Soul Cocina

Eco Chef Roger Feely

Jimmy Love

and also from J Boogie...
J Boogie has been a frequent guest at Jimmy Love's Non Stop Bhangra Party in San Francisco and has been infusing South Asian sounds and vibes into his global electro dub music for over a decade.

One of JLove's recent bhangraton joints filled with lasers and basses in all the right places

Keeping up with the freshest new bhangra has always been a challenge. Everyday new music is released and finding the good stuff is like looking for a needle in a haystack. Jimmy Love is one of those DJs who's persona fits his name. Jimmy is a sound hound and is always eager to share his findings. One of the best ways to stay schooled on the classics and to discover new bhangra gems is by tuning into Jimmy's weekly radio show that airs Friday nights, Non Stop Bhangra on In The Mix Radio Also, keep your shazaam trigger finger ready when DJ Amar, who is a resident VJ and DJ at NSB, steps up to plate. He never fails to drop random scorchers that he picks up way off the beaten track. Amar is a very skilled and very unique DJ (two important traits that many big name DJs often lack)

I was recently turned onto this song via the NSB radio show
Tune: Hey Gal by Roach Killa ft. Apache Indian

Jimmy Love's San Francisco monthly Non Stop Bhangra party has just changed venues. The new home is Public Works. The party now goes an hour later, until 3am.

At their new home, the NSB crew will continue to deliver a cornucopia of excitement, from the performers and teachers of Dhol Rhythm Dance Company, live art by Marcus Murray, great food from folks like Kasa, live musicians, singers and MCs like Mr Chatman, to Bhangra sounds steeped in tradition and spiced with dancehall, electro bass, and party scorchers.

Here are some sounds from NSB regular guest, formerly known as DJ Collage, Mr Chatman
Over at LargeUp, DJ Rekha (Recent NSB guest) just contributed a list of dancehall tunes that are certified to make the Desi dancefloor go dumb:
Rekha teamed up with the Princess of Funk Carioca, Zuzuka Poderosa to create this global bass modern classic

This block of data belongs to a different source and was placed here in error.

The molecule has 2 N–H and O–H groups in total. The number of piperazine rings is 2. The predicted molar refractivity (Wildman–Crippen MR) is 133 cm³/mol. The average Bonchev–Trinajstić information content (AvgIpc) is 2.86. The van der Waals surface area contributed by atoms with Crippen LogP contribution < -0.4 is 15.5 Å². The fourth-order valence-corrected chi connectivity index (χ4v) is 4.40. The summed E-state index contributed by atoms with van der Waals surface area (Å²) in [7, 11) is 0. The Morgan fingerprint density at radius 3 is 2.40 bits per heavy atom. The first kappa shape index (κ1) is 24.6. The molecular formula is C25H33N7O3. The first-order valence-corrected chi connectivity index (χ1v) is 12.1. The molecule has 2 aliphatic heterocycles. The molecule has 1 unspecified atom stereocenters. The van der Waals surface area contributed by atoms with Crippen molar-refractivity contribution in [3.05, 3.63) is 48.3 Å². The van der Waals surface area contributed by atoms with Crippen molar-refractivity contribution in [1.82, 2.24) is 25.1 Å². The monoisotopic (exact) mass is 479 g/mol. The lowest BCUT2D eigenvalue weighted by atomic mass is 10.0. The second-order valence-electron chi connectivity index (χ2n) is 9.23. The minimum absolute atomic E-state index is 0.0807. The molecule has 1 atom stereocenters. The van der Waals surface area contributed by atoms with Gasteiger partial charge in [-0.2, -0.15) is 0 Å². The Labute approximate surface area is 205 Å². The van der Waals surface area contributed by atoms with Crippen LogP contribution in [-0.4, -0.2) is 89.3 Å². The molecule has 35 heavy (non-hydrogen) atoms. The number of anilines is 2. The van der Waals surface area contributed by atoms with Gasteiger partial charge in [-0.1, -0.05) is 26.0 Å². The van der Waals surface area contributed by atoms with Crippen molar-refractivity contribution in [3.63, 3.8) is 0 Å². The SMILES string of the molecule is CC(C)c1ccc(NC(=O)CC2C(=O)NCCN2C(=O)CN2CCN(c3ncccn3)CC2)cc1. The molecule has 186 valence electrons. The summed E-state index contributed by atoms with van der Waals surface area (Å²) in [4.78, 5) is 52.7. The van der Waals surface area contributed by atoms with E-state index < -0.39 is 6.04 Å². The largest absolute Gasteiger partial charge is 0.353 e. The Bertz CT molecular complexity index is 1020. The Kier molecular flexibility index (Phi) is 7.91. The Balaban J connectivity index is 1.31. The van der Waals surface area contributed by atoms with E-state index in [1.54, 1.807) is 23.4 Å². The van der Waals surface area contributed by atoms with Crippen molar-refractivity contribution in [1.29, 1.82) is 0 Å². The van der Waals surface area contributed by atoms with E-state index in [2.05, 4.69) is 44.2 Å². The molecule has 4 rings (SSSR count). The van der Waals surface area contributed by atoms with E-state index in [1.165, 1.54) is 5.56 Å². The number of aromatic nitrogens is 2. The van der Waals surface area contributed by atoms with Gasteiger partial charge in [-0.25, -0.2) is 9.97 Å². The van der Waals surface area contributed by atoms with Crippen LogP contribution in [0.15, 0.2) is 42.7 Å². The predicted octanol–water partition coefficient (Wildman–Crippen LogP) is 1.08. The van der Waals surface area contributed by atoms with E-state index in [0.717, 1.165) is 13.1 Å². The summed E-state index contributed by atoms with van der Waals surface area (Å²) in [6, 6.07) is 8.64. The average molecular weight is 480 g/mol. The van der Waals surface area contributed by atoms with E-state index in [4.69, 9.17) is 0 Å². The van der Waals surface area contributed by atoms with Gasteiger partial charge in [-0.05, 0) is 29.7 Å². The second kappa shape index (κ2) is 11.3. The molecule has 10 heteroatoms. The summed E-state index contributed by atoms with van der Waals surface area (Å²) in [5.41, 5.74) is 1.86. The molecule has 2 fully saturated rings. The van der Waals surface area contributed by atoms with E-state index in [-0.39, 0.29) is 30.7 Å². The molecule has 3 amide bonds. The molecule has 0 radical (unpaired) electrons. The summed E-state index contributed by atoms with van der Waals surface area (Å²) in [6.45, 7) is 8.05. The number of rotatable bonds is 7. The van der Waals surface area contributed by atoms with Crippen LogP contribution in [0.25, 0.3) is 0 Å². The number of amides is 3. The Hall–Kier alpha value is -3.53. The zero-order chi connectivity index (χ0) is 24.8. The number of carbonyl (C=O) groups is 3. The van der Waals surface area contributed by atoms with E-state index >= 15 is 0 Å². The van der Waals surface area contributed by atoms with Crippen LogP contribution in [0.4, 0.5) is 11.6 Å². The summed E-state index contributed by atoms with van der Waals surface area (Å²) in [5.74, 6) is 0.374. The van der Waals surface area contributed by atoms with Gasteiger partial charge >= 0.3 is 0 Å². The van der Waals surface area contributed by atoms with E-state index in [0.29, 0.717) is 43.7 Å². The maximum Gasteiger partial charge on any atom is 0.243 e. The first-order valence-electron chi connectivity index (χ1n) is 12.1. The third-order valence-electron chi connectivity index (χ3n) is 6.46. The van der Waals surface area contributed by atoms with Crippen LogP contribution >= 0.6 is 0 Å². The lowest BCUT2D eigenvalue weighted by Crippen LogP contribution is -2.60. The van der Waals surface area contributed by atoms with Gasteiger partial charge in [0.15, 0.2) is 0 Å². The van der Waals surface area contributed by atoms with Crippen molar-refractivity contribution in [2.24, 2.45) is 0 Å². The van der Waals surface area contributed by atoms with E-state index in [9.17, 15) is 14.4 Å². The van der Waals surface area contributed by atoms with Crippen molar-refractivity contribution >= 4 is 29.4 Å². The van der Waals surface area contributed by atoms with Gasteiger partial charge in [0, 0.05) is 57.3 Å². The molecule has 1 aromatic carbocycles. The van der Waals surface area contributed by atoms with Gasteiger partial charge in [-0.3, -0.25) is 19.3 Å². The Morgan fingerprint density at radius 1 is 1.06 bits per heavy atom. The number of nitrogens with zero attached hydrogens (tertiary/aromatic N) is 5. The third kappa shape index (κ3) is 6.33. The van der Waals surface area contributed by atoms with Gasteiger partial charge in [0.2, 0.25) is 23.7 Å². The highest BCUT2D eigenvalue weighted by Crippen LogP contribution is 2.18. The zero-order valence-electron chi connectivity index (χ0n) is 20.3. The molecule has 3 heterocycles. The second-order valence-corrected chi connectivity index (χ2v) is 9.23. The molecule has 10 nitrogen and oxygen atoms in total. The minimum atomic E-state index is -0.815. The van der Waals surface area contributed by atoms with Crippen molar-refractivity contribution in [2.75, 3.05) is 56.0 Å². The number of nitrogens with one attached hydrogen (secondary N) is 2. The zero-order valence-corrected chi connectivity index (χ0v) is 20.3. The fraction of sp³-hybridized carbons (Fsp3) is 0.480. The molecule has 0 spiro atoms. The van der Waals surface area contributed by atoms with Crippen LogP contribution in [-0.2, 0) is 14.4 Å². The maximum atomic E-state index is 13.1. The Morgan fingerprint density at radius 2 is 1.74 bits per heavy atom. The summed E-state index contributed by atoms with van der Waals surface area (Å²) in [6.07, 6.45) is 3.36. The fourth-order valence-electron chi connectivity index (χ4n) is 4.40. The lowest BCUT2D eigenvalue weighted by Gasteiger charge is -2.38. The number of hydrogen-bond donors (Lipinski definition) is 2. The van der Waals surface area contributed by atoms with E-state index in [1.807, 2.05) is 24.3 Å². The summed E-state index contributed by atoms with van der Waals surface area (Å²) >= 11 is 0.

We caught up with Jimmy Love this week to find out some juicy details about Non Stop Bhangra and upcoming JLove/ NSB productions and projects.

Where can we hear/ buy your music online?
All of my music at this point is on line for free, most of which people can hear on my Sound Cloud page. I have my first official remix coming out on a label this week (out now! - released Feb 21) for OM Records single of J-Boogie's It's on Fire. These days to me it is all about giving music away and spreading the name, and get people into clubs to support the growth of this sound.

You play the tumbi on one of your recent tracks, what other instruments do you play?
I am learning to play piano, as well as Dhol and Dholak. I recently picked up an algozey, which is providing to be a trickier instrument to learn than I hoped. I played bass guitar back in my teens, so I have a little understanding of music in general, however at this time learning to play a keyboard seems essential in the producer game.

Here is a chilled out tune with Jiimy on the tumbi

Besides Bhangra, what other genres does Jimmy Love explore?
I love so many styles of music, and I spend all week trolling the web for new stuff to fill different set list. I am a huge fan of funky breaks, and that scene is blowing up with solid releases of both edits and remixes almost daily. Tropical music has really won me over in the past 5 years, and as Moombahton grows I feel this trend will only grow in the years to come. Last year I went crazy collecting Soca, and tons of African and Latin vibes, though outside of Bhangra I beefed up most on Cumbia. The funny thing is I am really only known for Bhangra, so I rarely get to rock any of my deep playlist out. That said, I got some killer iPod rides when I hit the train.

What can you share about the upcoming Non Stop Bhangra album?
Other than it has been in the works for what feels like ages. I have a good grip of songs coming along, however the vision behind us as a live group versus an event has always been tricky. Every time I think I know where things are going I get someone new involved on a track, and it keeps opening up. Once it does come out, I just hope for it to reflect what we have done over the many years, and pay some homage to all the people who have helped make our story what it is. I am just having fun rolling through traditional Punjabi vocals all the way too dancehall beats and enjoying myself. I really can't wait to tie it all together and share it with the world.

What was the first record you ever bought?
Not really sure...I grew up in a house of records, as my parents were very into classic oldies from the swingers days. We loved old funk and soul as well, so from day one I think I was use to grabbing things like Sam Cooke or Otis Redding.